It’s common knowledge by now that the actress on the cover of Cosmopolitan, thanks to the miraculous image-manipulating software Photoshop, might have a few more droops and blemishes than meet the eye.
We understand how 70-year-old Barbara Walters can look forty on the cover of Redbook. Don’t get me started on the inanity of cosmetic surgery, but perhaps the argument is becoming moot as computer-generated nips and tucks extend beyond celebrities to the rest of us.
The ability to manipulate image goes beyond physical looks. The points raised in an interview can be mandated by the celebrity’s press agent, and the answers carefully rehearsed. Lindsay Lohan can be made to look contemplative and Simon Cowell empathetic.
I envy these people and their means to shape themselves. Ah, to have such power over how we are perceived.
Then along came Facebook with its capacity to shape visage and character. It struck me when I was setting up my own page, and the choices it required, such as the big one: which photo? So what if that whitewater rafting snapshot is ten years old. It highlights a rarely seen feature on me: triceps. And is it my fault I had way less gray hair back then? I could spray on some silver with software, to be more up-to-date.
Beyond imagery, Facebook is also words and stories. I could vanquish any perception of dull middle-agery by simply compressing my personal timeline. I traveled somewhere exciting once; can’t it be just last month? I said something erudite once; can’t it be repurposed, and offered up to my friends as spontaneous banter?
But little about new social media is truly spontaneous.
Before we created real-time virtual selves, custom-made avatars, personas for our flawed persons, human interaction contained risk. We might encounter an acquaintance at a party or walking down the street.
For the duration of the one-on-one exchange, we step into the spotlight and the cameras roll, no prerecording for subsequent cleanup. The unfiltered “we” comes through, bumbling and stuttering, the time between thought and speech milliseconds, as dictated by the rules of rapid-fire discourse. Yet the protocol of social media shelters us from such unadulterated exchanges.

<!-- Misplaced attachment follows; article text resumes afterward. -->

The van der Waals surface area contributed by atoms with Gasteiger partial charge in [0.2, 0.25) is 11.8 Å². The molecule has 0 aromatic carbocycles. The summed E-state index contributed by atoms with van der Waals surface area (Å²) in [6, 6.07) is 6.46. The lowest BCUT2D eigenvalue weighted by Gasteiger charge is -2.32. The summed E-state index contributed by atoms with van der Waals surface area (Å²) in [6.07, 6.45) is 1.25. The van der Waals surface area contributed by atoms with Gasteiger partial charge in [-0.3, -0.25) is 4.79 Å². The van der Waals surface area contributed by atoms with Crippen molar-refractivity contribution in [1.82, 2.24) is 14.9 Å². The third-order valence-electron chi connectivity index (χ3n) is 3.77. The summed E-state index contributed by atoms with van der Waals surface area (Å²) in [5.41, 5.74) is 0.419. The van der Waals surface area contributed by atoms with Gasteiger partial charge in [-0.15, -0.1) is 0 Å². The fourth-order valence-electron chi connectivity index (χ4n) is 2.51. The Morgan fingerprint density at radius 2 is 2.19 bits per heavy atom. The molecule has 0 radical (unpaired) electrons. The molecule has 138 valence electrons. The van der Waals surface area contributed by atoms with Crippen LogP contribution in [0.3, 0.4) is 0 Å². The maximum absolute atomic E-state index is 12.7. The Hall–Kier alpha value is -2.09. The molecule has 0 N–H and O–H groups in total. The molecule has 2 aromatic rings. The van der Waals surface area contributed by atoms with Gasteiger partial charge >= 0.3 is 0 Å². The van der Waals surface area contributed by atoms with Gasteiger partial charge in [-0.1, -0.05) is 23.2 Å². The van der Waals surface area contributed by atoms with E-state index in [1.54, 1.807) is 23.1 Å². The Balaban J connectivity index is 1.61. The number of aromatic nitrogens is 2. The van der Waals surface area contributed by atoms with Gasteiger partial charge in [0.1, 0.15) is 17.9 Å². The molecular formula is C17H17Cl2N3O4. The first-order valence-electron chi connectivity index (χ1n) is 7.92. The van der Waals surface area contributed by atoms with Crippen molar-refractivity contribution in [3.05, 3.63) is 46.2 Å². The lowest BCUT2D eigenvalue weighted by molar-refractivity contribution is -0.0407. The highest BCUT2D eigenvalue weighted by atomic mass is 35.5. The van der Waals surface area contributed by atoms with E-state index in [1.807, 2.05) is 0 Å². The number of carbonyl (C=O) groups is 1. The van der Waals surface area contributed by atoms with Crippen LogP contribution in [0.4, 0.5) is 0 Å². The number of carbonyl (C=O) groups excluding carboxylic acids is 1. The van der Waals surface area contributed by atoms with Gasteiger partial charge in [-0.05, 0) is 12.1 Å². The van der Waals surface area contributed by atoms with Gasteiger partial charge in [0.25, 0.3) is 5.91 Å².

Across this new generation of connection methods — e-mail, text messaging, Twitter and Facebook — we can avoid the spontaneity and danger of on-the-fly communications.
I was recently friended on Facebook by a professional colleague. Her page featured dozens of images of herself, each perfectly lit and angled. Her words were ecstatic and breathless, as if she only had seconds for sharing before her next engagement.
Her online presentation, the work of a skilled personal publicist, prompted me to click to another colleague, one who always struck me as overly attentive to his hair. Sure enough, his page featured only tanned bodies, including his own, in exotic travel destinations, but no image to suggest the suburban condo or fabric-walled cubicle where he spends the other fifty weeks of the year.
These are not the irrational fears of a Luddite. I embrace new technology. But I wonder what the long-term societal impact will be as more of our daily interactions shift from the spontaneous flesh-and-blood variety to orchestrated pics and prose.
Social media has been described as an equalizer and a unifier, but perhaps we’re just becoming unified in our homogeneity, reacting to a common view, however artificial, of what’s remarkable and desirable.
Or, if you can’t beat ’em, join ’em. We are hereby liberated from our true mundane selves. With a little work, I can expose my inner James Bond. That one photo of me holding Dad’s BB pistol could be tweaked to show a Walther PPK.